ESG appears to be taking a back seat, as the latest IEA report reveals that, in 2021, global energy-related carbon emissions increased by 6%, reaching 36.3 billion tons. This was the largest absolute increase in carbon emissions ever recorded. This can be attributed to many parts of the world pursuing a dirty recovery, using fossil fuels to power a Covid-19 rebound. As the Ukraine crisis looms large, the risk of ESG slipping down the agenda once again remains real. As the world’s youth recommenced protests against climate change on March 25, it is clear that more needs to be done to avert dangerous climate change.
The slogan, ‘there is no planet B’ scrawled across placards has become a common sight at environmental protests in recent years. Against this backdrop, SpaceX CEO Elon Musk’s quest for Mars could be viewed as tone-deaf. The billionaire has been criticized for taking mass consumption to a planetary level, in his bid for humans to become a spacefaring civilization. However, this reading has generalized the emerging space economy, presenting innovation in space and ESG as a zero-sum game.
The emerging space economy and ESG are intricately connected
In many ways, the space and the environmental aspects of ESG have a shared history. The space age ushered in a new era for environmentalism with the 1972 ‘Big Blue Marble’ image depicting the Earth from space, emphasizing the finite nature of the planet and the need to conserve its resources.
In addition, space-based infrastructure embodies many of the concepts required for a sustainable future, with a large emphasis on resource self-sufficiency. These learnings have given rise to numerous technological developments. Solar panel technology has been one of the largest beneficiaries, with NASA’s Advanced Energy division partnering with private firms to catalyze innovation in renewable energy.
A growing number of satellite companies specializing in high-resolution environmental monitoring could also see the space economy and ESG become the unlikeliest of friends. The company, Planet, currently operates a constellation of over 200 low earth orbit (LEO) satellites. The constellation harvest 15 terabytes of geospatial data a day and can be used to monitor deforestation, improve disaster response, and map emissions. The company also partnered with Human Rights Watch in 2017 and provides satellite imagery to expose human rights abuses.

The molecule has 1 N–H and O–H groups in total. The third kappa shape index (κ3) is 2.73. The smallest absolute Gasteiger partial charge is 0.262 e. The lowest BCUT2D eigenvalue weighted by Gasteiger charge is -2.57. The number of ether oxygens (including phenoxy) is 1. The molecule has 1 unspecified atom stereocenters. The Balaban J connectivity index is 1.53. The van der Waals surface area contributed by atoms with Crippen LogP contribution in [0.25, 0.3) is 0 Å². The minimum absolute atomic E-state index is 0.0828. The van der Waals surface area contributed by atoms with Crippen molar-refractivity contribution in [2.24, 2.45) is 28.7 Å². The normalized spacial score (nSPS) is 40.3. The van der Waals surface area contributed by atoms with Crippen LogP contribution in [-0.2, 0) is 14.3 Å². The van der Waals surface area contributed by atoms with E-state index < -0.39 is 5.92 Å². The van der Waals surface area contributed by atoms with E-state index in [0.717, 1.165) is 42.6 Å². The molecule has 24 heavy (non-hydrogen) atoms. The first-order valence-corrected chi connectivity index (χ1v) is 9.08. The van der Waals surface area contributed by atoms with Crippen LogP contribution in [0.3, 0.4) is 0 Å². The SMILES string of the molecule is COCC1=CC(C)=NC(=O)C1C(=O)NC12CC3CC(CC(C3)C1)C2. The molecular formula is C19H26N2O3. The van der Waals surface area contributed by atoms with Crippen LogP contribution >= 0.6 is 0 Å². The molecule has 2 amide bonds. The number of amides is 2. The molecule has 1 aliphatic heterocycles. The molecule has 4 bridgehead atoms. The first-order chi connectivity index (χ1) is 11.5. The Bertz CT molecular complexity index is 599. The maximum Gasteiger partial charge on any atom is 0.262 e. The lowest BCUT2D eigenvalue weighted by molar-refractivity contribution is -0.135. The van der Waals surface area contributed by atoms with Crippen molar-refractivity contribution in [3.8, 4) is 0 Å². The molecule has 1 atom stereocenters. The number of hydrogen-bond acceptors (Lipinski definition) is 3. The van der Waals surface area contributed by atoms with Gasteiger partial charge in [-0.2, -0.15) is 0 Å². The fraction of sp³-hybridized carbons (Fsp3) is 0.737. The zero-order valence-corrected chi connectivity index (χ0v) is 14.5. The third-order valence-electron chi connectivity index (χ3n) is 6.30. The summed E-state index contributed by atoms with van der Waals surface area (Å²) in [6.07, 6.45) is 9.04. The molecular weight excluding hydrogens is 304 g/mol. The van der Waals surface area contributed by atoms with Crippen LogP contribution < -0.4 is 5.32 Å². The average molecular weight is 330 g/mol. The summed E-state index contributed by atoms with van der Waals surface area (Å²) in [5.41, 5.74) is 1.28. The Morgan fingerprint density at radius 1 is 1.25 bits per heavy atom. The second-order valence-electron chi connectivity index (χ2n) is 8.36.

Other companies such as GHGSat and Descartes Labs are also working to use increasingly granular satellite data to monitor point source emissions and provide carbon accounting. In this respect, the emerging space economy provides a means of adding empirical data, increasing businesses’ and governments’ accountability for measuring their environmental impact and reducing their emissions. This rigorous empiricism will be of paramount importance for cutting through the hazy and confusing landscape of ESG disclosure.
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Space companies can be valuable allies for tackling environmental problems
Admittedly, space activity has generated its own environmental crises, with the rapid accumulation of space debris posing as its own super-wicked problem. However, several companies have moved quickly to address the problem. Astroscale was the first to successfully demonstrate how its dual satellite mission could be used to collect space debris in August 2021. In addition, Elon Musk’s $100 million pledge towards a carbon capture contest is evidence of another way in which space economy and ESG can overlap.
Although an emerging industry, space companies are showing themselves to be agile in the face of challenges and could be valuable allies in the fight against climate change. The matter of ESG and the space economy is not always a zero-sum game and if we want to turn the tide against climate change, engagement with the latter will be required.